Following the death of former Rep. Eligio "Kika" de La Garza, D.-Texas, on March 13, the onetime chairman of the House Agriculture Committee was primarily remembered in the national press as a trailblazer for the Hispanic-American community.
De La Garza (who died at age 89) was, press reports noted, one of only two U.S. House Members of Hispanic heritage when he was first elected in 1964 and the first Hispanic-American to represent the Rio Grande Valley of Texas in Congress. He was also a founder of the House's Hispanic Caucus.
But the man who called himself "just a shoeshine boy from Mission, Texas" and admonished Capitol Police and cafeteria workers to call him "Kika" rather than "Congressman" was iconic for another reason: in an era in which the Democratic Party moved increasingly to the left, de la Garza remained a conservative Democrat who worked closely with the business community as well as Republicans.
He was, to use a term from his Lone Star State, one of the last of the "Tory Democrats."
When Rep. Joe Kilgore, D.-Texas, unexpectedly announced he was stepping down in 1964 after a decade in the House, then State Rep. de la Garza emerged as his natural successor. Like Kilgore, de la Garza had strong backing in the business community and was a close ally of the state's conservative Democratic Gov. John Connally.
Cut from the same cloth was Kilgore's predecessor and fellow Democrat, Lloyd Bentsen. Bentsen, who represented the Rio Grande Valley in Congress from 1948-54, was a World War II veteran and backer of a strong U.S. military. At one point during the Korean War, then-Rep. Bentsen made headlines by calling for the U.S. to defeat North Korea by dropping an atomic bomb on the Communist nation.
De La Garza, a decorated veteran of the U.S. Army in Korea, was also vigorous backer of the military. In 1970, with de la Garza's help, Bentsen made a successful political comeback by unseating liberal Sen. Ralph Yarborough in the Democratic primary.
Bentsen, Kilgore, and de La Garza were all vigorous backers of the civil rights agenda of their friend Lyndon Johnson during his Presidency. But de la Garza also worked closely with Johnson's successor, Republican President Richard Nixon. On September 22, 1972, Nixon spoke at the Rio Grande High School in de la Garza's district and saluted the congressman's 46th birthday by playing "Happy Birthday" on the piano in the school auditorium.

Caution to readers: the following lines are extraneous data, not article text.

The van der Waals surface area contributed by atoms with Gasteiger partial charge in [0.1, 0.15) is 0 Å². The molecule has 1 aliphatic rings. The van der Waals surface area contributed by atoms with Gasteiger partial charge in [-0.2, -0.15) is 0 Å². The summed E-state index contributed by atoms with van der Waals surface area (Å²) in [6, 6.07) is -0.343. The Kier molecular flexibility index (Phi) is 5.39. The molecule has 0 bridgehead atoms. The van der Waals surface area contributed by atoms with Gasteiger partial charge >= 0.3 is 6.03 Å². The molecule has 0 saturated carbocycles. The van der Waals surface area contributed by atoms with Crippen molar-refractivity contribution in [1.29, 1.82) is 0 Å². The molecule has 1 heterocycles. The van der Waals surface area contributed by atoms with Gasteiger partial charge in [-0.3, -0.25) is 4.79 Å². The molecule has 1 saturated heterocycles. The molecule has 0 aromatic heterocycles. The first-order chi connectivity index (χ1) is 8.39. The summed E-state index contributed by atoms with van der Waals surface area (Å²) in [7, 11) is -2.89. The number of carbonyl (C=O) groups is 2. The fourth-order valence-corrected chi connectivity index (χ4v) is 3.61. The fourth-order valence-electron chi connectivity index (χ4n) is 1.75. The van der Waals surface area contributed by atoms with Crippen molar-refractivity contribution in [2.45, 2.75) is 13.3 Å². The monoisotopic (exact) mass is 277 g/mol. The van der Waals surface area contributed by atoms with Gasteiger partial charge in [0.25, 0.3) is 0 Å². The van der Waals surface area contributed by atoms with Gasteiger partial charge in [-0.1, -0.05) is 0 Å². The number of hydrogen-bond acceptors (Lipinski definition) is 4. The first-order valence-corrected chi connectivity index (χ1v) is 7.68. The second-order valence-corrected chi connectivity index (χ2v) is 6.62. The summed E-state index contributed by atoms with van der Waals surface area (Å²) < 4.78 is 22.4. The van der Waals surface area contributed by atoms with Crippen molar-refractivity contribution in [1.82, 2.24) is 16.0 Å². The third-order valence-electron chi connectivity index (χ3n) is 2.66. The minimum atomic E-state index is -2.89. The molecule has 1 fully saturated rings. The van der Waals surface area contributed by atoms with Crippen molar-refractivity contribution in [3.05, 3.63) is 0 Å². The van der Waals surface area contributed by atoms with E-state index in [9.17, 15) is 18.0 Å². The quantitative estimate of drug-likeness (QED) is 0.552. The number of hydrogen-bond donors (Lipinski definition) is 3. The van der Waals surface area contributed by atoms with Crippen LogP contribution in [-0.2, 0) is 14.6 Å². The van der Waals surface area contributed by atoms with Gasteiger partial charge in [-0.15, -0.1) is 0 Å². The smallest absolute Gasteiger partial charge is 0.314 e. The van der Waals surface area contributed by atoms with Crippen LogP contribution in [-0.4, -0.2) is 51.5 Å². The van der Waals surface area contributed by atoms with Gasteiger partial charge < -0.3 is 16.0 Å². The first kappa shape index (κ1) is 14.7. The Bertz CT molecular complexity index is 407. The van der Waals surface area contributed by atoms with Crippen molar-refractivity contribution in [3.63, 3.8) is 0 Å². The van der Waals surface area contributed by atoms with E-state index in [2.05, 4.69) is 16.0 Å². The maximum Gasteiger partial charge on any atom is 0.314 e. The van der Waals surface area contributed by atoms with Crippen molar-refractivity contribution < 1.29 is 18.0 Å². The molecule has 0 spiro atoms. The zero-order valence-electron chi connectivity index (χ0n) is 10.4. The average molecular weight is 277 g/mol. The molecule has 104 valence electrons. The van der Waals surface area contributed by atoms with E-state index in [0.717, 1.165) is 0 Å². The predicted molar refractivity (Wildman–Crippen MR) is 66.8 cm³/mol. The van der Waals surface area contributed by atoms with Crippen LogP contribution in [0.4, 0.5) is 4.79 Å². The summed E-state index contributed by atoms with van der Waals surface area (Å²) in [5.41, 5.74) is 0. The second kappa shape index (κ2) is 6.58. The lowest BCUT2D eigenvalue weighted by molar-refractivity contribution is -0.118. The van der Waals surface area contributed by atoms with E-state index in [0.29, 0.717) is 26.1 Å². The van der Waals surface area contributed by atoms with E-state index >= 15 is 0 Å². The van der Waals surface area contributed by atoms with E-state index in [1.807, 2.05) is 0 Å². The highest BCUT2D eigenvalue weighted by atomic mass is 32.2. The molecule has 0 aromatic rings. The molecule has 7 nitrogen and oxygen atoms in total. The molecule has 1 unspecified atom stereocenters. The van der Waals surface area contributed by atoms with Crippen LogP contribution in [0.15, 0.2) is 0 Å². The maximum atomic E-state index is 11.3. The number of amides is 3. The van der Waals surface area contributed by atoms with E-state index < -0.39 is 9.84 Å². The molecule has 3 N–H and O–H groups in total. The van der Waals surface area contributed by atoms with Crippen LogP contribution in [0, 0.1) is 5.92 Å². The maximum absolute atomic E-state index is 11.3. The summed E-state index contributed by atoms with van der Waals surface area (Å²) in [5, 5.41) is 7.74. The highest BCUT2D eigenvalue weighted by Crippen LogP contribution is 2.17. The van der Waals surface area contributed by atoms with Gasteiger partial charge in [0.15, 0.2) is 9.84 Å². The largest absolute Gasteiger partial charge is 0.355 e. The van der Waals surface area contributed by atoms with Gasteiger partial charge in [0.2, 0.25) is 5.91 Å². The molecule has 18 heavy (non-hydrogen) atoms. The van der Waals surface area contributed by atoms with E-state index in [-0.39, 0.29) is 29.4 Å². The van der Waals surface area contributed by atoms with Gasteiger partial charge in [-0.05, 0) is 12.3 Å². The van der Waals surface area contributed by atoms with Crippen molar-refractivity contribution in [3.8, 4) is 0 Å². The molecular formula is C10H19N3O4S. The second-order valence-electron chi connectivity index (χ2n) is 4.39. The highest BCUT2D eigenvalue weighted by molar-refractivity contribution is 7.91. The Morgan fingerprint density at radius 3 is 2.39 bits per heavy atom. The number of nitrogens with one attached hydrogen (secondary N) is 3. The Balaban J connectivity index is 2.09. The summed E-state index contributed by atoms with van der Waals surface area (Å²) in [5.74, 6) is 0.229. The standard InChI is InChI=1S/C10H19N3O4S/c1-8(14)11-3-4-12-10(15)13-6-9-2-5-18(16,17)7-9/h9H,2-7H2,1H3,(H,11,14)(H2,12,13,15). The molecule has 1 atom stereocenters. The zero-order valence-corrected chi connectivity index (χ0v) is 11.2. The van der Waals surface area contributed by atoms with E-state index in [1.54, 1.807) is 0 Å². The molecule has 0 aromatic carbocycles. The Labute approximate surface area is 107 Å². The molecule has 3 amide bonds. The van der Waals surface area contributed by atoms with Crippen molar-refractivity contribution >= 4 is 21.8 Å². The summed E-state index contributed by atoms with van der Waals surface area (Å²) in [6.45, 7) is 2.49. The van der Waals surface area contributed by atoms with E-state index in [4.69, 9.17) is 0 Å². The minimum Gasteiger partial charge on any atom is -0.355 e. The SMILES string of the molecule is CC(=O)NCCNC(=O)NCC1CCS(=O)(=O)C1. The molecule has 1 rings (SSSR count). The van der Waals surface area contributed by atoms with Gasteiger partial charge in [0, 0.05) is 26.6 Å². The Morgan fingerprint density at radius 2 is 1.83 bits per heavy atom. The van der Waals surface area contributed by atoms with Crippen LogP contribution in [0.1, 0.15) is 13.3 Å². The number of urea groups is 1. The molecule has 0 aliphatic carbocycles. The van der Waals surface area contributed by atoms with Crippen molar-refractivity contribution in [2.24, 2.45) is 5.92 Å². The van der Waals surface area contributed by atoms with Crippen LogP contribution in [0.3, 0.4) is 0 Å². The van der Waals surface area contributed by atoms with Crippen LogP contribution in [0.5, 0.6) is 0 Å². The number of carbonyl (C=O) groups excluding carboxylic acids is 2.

"Kika was anti-abortion, pro Second Amendment, a defense hawk, a fiscal conservative who favored the Balanced Budget Amendment, and felt the "safety net" of government should favor the needy and not the welfare cheats," recalled Bert Pena, who served as director of the House Agriculture Committee during de la Garza's chairmanship, "He was great on family values, pro-Israel, and of course had Dick Nixon down in South Texas."
In 1981, de La Garza assumed the chairmanship of the Agriculture Committee. John Napier, a freshman Republican lawmaker from South Carolina, told Newsmax how "We were writing a new farm bill. We were reauthorizing the tobacco program which was highly important to the southeast and controversial in other parts of the country. Kika was helpful in reaching compromises among the commodity interests and the food stamp program to produce a bill President Reagan could sign."
Napier also recalled how de la Garza "was even-handed. [Virginia Rep.] Bill Wampler was the Ranking Republican on the Agriculture Committee. They worked well together. Kiki and Bill instructed the professional staff to treat all members with respect. He believed in 'comity,' and thus was a great leader."
After Republicans took over the House in 1994, de la Garza relinquished his chairman's gavel. Two years later, he retired from Congress and returned to his beloved Rio Grande Valley. As the political parties continue to move farther apart, it seems highly unlikely that Congress will know his kind again.
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